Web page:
Hardware CPU Memory NIC DISK Hypervisor Virtual Server 1 Operating System Multiple Software Applications Virtual Server 2 Operating System Multiple Software Applications Can run multiple OS simultaneously. Each OS can have different hardware configuration. Efficient utilization of hardware resources. Each virtual machine is independent. Save electricity, initial cost to buy servers, space etc. Easy to manage and monitor virtual machines centrally.

7 HYPERVISOR TYPE Full virtualization
Hardware CPU Memory NIC DISK Hypervisor Full virtualization Enables hypervisors to run an unmodified guest operating system (e.g. Windows or XP). Guest OS is not aware that it is being virtualized. E.g.: VMware uses a combination of direct execution and binary translation techniques to achieve full virtualization of server systems. Virtual Server 1 Operating System Multiple Software Applications Virtual Server 2 Operating System Multiple Software Applications Some guest operating systems hosted in full virtualization mode, can be configured to run the Novell* Virtual Machine Drivers instead of drivers originating from the operating system. Running virtual machine drivers improves performance dramatically on guest operating systems, such as Windows XP and Windows Server 2003.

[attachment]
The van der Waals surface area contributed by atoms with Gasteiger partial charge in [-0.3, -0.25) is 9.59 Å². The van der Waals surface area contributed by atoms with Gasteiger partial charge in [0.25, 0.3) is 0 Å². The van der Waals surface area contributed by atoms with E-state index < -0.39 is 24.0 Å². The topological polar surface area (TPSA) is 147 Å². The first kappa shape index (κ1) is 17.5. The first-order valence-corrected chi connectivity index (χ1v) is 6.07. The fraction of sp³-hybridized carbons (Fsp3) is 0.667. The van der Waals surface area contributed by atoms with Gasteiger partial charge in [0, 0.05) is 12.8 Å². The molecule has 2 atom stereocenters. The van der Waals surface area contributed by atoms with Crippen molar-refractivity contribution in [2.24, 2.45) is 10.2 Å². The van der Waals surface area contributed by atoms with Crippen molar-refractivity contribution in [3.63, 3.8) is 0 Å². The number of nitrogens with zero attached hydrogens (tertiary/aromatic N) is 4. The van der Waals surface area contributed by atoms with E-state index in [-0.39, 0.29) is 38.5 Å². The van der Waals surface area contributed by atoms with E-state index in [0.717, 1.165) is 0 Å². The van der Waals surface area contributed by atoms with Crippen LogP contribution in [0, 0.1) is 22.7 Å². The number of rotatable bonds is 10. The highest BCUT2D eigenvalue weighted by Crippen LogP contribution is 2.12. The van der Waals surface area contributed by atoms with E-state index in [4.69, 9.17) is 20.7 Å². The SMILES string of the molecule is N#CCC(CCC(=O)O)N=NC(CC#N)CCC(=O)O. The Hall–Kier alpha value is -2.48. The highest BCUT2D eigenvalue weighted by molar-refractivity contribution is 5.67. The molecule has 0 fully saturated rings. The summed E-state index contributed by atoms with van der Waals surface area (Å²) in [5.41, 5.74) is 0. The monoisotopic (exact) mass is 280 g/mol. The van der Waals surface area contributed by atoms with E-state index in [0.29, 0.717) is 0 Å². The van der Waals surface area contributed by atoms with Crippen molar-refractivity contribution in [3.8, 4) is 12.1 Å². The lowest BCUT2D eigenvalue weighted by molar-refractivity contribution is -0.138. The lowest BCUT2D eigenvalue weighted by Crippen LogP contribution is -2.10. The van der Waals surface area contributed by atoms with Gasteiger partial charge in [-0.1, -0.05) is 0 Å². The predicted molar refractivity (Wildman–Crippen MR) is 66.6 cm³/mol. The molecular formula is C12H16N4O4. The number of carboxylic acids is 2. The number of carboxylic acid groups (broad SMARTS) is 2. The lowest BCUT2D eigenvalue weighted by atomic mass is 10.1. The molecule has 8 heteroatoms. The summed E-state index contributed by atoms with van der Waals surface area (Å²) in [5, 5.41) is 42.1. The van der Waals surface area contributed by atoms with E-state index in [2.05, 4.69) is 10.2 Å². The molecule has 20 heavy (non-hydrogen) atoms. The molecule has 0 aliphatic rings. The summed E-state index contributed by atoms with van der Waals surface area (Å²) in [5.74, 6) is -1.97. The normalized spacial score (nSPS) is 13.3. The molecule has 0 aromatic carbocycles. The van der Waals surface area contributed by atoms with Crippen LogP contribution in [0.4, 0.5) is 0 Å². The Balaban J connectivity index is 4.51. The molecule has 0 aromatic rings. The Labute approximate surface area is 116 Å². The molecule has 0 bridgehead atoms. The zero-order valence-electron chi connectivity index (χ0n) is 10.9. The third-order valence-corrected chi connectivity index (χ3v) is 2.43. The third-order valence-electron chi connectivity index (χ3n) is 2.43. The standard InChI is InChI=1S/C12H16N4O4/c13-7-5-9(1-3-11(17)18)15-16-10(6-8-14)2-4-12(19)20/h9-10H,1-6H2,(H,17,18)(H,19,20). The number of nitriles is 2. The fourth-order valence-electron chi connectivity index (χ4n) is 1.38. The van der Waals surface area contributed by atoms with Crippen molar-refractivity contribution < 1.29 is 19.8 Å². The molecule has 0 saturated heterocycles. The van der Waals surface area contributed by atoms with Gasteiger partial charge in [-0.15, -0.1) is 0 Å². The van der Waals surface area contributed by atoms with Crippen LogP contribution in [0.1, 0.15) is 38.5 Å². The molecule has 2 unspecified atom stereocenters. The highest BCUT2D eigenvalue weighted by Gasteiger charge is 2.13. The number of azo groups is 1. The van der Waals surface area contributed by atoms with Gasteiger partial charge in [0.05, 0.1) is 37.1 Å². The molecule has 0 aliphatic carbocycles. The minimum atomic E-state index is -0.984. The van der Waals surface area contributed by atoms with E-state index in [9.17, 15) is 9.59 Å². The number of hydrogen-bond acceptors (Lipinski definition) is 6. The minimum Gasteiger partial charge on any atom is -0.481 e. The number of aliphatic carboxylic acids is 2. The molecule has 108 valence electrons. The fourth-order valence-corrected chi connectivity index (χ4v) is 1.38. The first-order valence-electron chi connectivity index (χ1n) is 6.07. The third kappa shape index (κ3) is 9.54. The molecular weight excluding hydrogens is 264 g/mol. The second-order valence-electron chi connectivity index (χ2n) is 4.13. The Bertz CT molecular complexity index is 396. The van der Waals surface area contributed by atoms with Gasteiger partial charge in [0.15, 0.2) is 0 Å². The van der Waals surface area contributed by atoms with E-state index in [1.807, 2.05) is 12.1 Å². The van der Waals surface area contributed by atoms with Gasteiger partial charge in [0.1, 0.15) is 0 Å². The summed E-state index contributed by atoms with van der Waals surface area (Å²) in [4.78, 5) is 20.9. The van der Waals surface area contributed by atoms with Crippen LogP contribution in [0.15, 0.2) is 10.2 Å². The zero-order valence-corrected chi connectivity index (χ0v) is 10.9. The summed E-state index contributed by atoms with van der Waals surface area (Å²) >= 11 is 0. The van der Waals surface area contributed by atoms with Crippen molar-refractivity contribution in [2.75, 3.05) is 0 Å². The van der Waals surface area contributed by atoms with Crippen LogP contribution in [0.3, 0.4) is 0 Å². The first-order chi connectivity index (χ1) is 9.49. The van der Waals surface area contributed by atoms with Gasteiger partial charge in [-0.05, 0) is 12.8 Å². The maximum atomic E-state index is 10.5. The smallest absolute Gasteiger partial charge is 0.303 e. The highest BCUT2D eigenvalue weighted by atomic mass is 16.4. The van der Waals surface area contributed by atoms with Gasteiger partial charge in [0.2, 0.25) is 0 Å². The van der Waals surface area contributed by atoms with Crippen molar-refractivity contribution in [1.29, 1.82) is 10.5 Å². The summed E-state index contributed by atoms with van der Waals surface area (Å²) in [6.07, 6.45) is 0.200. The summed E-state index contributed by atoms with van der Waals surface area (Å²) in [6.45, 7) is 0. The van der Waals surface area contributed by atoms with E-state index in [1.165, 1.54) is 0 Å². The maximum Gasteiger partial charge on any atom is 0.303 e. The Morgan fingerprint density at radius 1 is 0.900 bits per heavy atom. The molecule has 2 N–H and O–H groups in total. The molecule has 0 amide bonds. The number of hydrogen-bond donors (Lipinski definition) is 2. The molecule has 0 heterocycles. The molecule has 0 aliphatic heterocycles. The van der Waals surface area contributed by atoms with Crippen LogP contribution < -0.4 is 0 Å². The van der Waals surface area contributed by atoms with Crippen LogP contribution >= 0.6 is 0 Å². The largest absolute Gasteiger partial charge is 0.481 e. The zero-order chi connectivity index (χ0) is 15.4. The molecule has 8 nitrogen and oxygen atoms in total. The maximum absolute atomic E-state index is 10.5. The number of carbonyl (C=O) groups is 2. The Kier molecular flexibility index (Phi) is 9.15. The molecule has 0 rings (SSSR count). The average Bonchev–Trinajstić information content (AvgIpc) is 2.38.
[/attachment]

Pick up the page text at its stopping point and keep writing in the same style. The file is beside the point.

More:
8 HYPERVISOR TYPE Para virtualization
Hardware CPU Memory NIC DISK Hypervisor / VMM Virtual Server 1 Virtual Server 2 Para virtualized Guest Operating System Para virtualized Guest Operating System Para virtualization Involves explicitly modifying guest operating system (e.g. SUSE Linux Enterprise Server 11) so that it is aware of being virtualized to allow near native performance. Improves performance. Lower overhead. E.g.: Xen supports both Hardware Assisted Virtualization (HVM) and Para-Virtualization (PV). Multiple Software Applications Multiple Software Applications Paravirtual mode does not require the host computer to support hardware-assisted virtualization technology, but does require the guest operating system to be modified for the virtualization environment. Typically, operating systems running in paravirtual mode enjoy better performance than those requiring full virtualization mode. Operating systems currently modified to run in paravirtual mode are referred to as paravirtualized operating systems and include SUSE Linux Enterprise Server 11 and NetWare® 6.5 SP8.

9 Hypervisor implementation approaches